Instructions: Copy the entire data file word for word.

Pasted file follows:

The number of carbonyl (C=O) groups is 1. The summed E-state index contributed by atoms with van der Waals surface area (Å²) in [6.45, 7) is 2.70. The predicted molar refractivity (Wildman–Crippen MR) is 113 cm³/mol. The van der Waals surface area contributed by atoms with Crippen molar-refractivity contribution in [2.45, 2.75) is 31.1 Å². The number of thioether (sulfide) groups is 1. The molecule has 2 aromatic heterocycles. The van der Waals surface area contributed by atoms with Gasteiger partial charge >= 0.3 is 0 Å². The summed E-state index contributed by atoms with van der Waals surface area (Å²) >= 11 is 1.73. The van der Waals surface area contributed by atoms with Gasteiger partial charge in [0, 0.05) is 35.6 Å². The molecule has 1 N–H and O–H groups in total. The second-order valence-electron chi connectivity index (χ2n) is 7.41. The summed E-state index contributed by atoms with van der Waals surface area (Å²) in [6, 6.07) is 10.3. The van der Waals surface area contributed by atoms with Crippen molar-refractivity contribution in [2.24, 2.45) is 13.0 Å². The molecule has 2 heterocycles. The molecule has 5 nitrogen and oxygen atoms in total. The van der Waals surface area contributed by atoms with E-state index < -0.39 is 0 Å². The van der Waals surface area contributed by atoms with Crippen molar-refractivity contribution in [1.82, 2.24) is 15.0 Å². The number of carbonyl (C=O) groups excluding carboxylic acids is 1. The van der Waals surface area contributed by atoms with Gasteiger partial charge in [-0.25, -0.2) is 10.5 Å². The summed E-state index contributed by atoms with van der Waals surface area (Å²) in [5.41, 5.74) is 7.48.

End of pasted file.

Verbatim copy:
The number of carbonyl (C=O) groups is 1. The summed E-state index contributed by atoms with van der Waals surface area (Å²) in [6.45, 7) is 2.70. The predicted molar refractivity (Wildman–Crippen MR) is 113 cm³/mol. The van der Waals surface area contributed by atoms with Crippen molar-refractivity contribution in [2.45, 2.75) is 31.1 Å². The number of thioether (sulfide) groups is 1. The molecule has 2 aromatic heterocycles. The van der Waals surface area contributed by atoms with Gasteiger partial charge >= 0.3 is 0 Å². The summed E-state index contributed by atoms with van der Waals surface area (Å²) >= 11 is 1.73. The van der Waals surface area contributed by atoms with Gasteiger partial charge in [0, 0.05) is 35.6 Å². The molecule has 1 N–H and O–H groups in total. The second-order valence-electron chi connectivity index (χ2n) is 7.41. The summed E-state index contributed by atoms with van der Waals surface area (Å²) in [6, 6.07) is 10.3. The van der Waals surface area contributed by atoms with Crippen molar-refractivity contribution in [2.24, 2.45) is 13.0 Å². The molecule has 2 heterocycles. The molecule has 5 nitrogen and oxygen atoms in total. The van der Waals surface area contributed by atoms with E-state index < -0.39 is 0 Å². The van der Waals surface area contributed by atoms with Crippen molar-refractivity contribution in [1.82, 2.24) is 15.0 Å². The number of carbonyl (C=O) groups excluding carboxylic acids is 1. The van der Waals surface area contributed by atoms with Gasteiger partial charge in [-0.25, -0.2) is 10.5 Å². The summed E-state index contributed by atoms with van der Waals surface area (Å²) in [5.41, 5.74) is 7.48.